Preparing next-gen Navajo water scientists

By Rosemary Brandt

Students at an Arizona college will get the opportunity to solve emerging water challenges in their communities

Diné College and the University of Arizona are working together to train the next generation of Navajo water scientists.

With the help of a $500,000 grant from the U.S. Department of Agriculture’s National Institute of Food & Agriculture through the Tribal College Research Grant Program, Navajo youth will receive technical and hands-on experience in microbiology, molecular biology, chemical and microbial water analysis and pressure-driven membrane processes. Students at Diné College – a public tribal college in northern Arizona – also will learn about traditional and advanced water and wastewater treatment procedures.

“Water scarcity is increasing day by day, and we need our own Navajo water scientists who understand the traditional values associated with water and its importance. For Navajos, water is life. Water is used for a number of ceremonial purposes,” said Shazia Tabassum Hakim, principal investigator on the grant and a professor of microbiology and biomedical sciences in the Diné College School of Science, Technology, Engineering, & Math. “We want our students to see all aspects of water treatment and management and use them according to their own culture, own traditions and own needs.”

“The Navajo Nation is the largest Native American tribe, with more than 20,000 households with no access to public infrastructure in terms of running water and electricity,” said Vasiliki Karanikola, UArizona’s principal investigator on the project and an assistant professor of chemical and environmental engineering. “Providing STEM tools and opportunities to Native American college students to understand and solve emerging water challenges is very important, as it creates a new generation of scientists and engineers ready to address water challenges within their own communities.”

Intense research for innovative solutions

Each year, six Diné College juniors will be trained through a 10-week internship, and two seniors will be given the opportunity to work alongside Hakim as research assistants. The first cohort will begin virtually this fall, with plans to provide in-person opportunities at both land-grant institutions in the program’s second and third year.

The goal of the internship program is to provide the skills, knowledge and experiences necessary to prepare student interns and research assistants for STEM career paths. The skills provided will extend beyond those acquired directly through classroom experiences, Hakim said.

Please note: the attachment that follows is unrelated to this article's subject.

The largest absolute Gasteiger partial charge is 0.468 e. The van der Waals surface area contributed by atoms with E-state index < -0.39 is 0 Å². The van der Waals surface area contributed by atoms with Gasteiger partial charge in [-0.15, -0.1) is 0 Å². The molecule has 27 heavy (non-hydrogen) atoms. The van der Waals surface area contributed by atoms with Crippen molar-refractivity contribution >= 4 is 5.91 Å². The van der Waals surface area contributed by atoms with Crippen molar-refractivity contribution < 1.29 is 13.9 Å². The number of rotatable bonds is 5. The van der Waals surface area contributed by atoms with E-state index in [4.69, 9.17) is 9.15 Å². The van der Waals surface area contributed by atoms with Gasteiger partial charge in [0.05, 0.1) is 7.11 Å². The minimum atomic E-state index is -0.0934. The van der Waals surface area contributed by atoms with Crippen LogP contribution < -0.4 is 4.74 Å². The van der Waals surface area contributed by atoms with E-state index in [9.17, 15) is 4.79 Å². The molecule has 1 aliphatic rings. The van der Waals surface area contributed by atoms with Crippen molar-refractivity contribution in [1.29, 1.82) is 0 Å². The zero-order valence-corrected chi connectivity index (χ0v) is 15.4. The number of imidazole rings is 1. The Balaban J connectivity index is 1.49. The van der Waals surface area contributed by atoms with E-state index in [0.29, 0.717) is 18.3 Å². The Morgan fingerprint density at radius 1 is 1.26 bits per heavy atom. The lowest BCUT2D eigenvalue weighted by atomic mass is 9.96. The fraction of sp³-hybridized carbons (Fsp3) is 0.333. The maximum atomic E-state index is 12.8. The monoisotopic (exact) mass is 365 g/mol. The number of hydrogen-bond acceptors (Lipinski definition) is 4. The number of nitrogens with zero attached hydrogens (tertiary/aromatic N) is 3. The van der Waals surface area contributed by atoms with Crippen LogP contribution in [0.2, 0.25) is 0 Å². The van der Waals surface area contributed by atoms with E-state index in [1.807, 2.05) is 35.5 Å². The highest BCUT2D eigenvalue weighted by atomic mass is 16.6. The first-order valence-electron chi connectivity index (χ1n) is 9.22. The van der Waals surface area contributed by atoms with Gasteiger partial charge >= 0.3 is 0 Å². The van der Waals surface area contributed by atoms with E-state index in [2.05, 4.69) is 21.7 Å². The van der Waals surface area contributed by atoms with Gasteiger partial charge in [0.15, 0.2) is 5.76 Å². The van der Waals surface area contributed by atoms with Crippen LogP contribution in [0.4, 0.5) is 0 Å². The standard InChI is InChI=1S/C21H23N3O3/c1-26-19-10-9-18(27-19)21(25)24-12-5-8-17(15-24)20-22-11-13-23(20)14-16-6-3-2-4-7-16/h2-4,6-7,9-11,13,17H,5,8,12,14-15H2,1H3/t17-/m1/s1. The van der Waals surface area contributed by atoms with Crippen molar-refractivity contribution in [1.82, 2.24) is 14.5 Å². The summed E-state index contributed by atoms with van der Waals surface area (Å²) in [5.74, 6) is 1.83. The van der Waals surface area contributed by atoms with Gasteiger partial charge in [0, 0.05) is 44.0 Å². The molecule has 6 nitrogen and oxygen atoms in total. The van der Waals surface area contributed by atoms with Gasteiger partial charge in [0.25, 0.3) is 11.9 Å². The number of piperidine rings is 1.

Through the three-year program, a multidisciplinary research team of experts from both land-grant institutions will focus on issues of water sustainability, particularly potential reuse applications for polished effluent, which is wastewater that’s gone through its final treatment stage, said Benita Litson, Diné College land-grant director and co-investigator on the project.

The research team will identify and address the possible presence of microbial and chemical contaminants in treated wastewater, the use of pressure-driven membrane filtration systems to polish effluent before reuse, and potential technical impediments to agricultural use of polished effluent.

“Arizona is in a long-term drought, and water resources will continue to decline. It is imperative that innovative ways of water recycling and conservation be explored,” said Karletta Chief, co-principal investigator on the grant and a professor of environmental science in the UArizona College of Agriculture and Life Sciences.

As a means of preserving scarce freshwater resources, treated wastewater can be used to create green spaces, restore arid ecological systems, suppress wildfires and support agriculture.

“Our treated wastewater effluent is usually discarded at open streams and rivers or reloaded into aquifers. Water reuse takes that wastewater effluent and further treats it with advanced water treatment processes and produces pristine water that can be used for many applications,” Karanikola said. “Whether we reuse the water directly or use it for agricultural purposes, it will be a big win in supporting the survival of the Southwest during severe droughts.”

“In Navajo culture, water has integral value in day-to-day life. Hence, this study will be conducted as a baseline research project with a focus on training our students to help support the best interests of the Navajo Nation,” Hakim said. “At the same time, our results will be available to communities outside the reservation for guidance and utilization.”

Learn more about the project here.

Rosemary Brandt

is the media relations manager at the University of Arizona.